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A paratrooper at Fort Bragg told a TIME correspondent that he had nothing against premarital sex: "Before the property is yours, I don't see why anybody can't use it." But a buddy added: "After marriage, some guy taking my wife would be like taking my car and putting on a few extra miles. It might improve through use, but I like to drive my own." A student editor at Emory University states a widespread phenomenon among American women: "There are few who have any strong moral feelings against having affairs. They may be afraid. But if they kid themselves into falling madly in love, then it's all right."
Considering that its parents gave the younger generation few standards, few ideals, and an education increasingly specialized, i.e., without cultural breadth, youth's morals have turned out far better than anyone had a right to hope. Almost of itself, it has picked up the right instincts from an American tradition older than its parents: it wants to marry, have children, found homes, and if necessary, defend them.
They Expect Disappointment
Intellectually, today's young people already seem a bit stodgy. Their adventures of the mind are apt to be mild and safe, and their literature too often runs to querulous and self-protective introspection, or voices a pale, orthodox liberalism that seems more second-hand than second nature. On the whole, the young writer today is a better craftsman than the beginner of the '205. Novelists like Truman Capote, William Styron and Frederick Buechner are precocious technicians, but their books have the air of suspecting that life is long on treachery, short on rewards. What some critics took for healthy revolt in James Jones's From Here to Eternity was really a massively reiterated gripe against life. But Jones is not the only young writer to wallow in a world of seemingly private resentments. Most of his fellow writers suffer from what has become their occupational disease: belief that disappointment is life's only certainty. The young writers of the '205 were at least original enough to create personal styles. Today the young writer's flair sometimes turns out to be nothing more than a byproduct of his neuroses.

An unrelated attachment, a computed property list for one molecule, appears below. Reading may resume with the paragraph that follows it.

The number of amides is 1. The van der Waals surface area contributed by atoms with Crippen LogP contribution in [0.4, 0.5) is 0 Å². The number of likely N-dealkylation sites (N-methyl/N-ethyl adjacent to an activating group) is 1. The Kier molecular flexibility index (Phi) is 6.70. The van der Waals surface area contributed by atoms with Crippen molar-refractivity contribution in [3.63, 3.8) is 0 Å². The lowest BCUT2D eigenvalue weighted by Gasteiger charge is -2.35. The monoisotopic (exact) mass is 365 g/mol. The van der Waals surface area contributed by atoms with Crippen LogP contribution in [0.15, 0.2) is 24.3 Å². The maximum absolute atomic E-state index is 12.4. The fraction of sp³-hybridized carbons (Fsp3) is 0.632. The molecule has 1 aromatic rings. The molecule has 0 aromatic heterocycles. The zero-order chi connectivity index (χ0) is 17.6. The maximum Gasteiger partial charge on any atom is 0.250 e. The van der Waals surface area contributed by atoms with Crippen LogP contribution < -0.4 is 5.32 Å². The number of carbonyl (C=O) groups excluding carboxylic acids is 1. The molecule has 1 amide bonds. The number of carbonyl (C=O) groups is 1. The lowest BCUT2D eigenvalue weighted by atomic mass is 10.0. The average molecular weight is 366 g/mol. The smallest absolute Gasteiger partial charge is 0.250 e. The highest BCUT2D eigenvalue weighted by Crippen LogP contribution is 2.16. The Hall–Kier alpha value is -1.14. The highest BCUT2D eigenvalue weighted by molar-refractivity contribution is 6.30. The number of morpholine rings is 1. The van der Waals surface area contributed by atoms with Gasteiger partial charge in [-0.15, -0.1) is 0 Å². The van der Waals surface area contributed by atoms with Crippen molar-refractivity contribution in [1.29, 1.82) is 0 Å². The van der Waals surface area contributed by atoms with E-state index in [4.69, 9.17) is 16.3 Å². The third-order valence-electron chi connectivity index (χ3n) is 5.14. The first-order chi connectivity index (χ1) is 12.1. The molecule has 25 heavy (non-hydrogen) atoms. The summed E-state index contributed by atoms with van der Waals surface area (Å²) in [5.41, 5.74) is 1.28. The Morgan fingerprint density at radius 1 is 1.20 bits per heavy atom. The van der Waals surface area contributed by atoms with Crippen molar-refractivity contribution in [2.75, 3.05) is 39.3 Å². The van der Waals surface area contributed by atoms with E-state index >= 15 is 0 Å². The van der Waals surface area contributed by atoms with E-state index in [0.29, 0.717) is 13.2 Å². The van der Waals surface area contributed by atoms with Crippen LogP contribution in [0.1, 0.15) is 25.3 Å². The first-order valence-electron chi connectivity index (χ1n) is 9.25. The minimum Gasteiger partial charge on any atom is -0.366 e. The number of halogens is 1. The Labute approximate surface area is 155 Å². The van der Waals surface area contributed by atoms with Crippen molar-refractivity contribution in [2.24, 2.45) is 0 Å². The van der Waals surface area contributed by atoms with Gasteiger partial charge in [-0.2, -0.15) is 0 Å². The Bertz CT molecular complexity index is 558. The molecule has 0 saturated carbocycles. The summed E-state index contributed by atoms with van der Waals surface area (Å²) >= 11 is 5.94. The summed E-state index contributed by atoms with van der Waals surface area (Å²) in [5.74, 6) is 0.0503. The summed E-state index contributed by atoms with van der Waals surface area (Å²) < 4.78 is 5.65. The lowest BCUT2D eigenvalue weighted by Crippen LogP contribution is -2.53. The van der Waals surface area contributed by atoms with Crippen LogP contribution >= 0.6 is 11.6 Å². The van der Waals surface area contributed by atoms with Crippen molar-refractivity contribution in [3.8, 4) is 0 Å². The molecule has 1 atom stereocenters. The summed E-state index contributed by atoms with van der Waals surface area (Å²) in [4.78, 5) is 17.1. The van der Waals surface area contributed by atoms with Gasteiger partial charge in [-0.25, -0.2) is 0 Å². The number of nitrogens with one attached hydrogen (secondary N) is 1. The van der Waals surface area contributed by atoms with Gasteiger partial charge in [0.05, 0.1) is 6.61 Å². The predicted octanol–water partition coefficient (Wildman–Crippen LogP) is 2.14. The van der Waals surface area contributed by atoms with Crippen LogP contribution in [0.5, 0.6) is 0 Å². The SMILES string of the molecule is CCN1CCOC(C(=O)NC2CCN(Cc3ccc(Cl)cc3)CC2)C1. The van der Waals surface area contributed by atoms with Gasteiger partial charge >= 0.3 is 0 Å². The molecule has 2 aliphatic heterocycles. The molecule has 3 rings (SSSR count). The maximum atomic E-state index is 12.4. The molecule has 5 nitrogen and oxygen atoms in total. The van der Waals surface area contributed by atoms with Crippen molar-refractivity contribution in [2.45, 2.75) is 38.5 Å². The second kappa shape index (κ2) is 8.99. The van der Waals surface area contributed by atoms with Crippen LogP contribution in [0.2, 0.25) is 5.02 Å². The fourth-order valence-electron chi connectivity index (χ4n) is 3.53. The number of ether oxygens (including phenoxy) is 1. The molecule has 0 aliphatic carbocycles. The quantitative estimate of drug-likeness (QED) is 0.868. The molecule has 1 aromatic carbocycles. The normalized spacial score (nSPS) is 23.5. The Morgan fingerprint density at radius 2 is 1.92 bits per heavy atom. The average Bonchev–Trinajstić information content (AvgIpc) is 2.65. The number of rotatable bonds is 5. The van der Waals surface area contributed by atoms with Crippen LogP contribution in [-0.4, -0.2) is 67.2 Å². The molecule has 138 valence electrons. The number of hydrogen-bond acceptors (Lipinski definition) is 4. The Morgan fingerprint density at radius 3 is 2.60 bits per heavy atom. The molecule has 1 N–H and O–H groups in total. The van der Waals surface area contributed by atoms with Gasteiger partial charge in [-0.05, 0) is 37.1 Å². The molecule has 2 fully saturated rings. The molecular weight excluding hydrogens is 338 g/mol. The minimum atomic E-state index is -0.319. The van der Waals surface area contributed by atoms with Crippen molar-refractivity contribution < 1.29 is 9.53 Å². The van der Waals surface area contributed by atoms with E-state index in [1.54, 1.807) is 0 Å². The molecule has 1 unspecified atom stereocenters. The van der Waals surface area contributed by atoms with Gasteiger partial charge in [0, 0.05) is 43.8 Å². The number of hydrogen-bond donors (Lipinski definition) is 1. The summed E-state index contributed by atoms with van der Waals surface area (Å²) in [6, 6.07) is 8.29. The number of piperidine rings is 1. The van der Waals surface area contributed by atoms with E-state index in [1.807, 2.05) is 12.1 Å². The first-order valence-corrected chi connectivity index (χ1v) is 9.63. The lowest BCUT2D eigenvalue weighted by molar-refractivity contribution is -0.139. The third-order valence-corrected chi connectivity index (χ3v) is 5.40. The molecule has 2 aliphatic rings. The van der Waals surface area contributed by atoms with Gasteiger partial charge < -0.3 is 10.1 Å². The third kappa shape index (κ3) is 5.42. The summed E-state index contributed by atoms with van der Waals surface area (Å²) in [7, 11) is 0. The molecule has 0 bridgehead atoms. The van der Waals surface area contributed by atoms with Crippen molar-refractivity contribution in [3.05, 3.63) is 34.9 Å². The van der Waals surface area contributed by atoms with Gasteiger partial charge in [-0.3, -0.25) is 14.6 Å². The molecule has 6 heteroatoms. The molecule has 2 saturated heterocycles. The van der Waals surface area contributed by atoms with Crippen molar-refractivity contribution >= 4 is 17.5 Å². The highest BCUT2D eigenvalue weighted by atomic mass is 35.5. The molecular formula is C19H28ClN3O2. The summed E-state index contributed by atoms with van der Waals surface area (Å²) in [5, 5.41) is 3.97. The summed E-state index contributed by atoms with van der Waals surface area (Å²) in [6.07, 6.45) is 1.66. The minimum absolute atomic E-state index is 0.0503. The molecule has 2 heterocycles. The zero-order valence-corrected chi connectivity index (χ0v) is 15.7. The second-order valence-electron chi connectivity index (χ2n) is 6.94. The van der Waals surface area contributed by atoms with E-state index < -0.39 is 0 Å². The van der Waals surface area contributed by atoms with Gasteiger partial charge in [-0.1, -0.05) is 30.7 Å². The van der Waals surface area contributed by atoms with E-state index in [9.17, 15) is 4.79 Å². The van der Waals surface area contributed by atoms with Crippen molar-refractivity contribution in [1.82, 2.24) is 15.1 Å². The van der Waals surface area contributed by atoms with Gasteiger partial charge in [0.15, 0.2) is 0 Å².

Educators across the U.S. complain that young people seem to have no militant beliefs. They do not speak out for anything. Professors who used to enjoy baiting students by outrageously praising child labor or damning Shelley now find that they cannot get a rise out of the docile notetakers in their classes. The only two issues about which the younger generation seem to get worked up are race relations and world government; but neither of these issues rouses anything approaching an absorbing faith.
Many students and teachers blame this lack of conviction on fear-the fear of being tagged "subversive." Today's generation, either through fear, passivity or conviction, is ready to conform.
Marxism seems dead among the U.S. young; belief in democracy is strong but inarticulate. The one new movement that has begun in the younger generation is what Poet-Professor Peter Viereck calls the revolt against revolt-an attempt to give youth a conservative credo to stand up against the bankrupt but lingering political radicalism of the '203 and '305.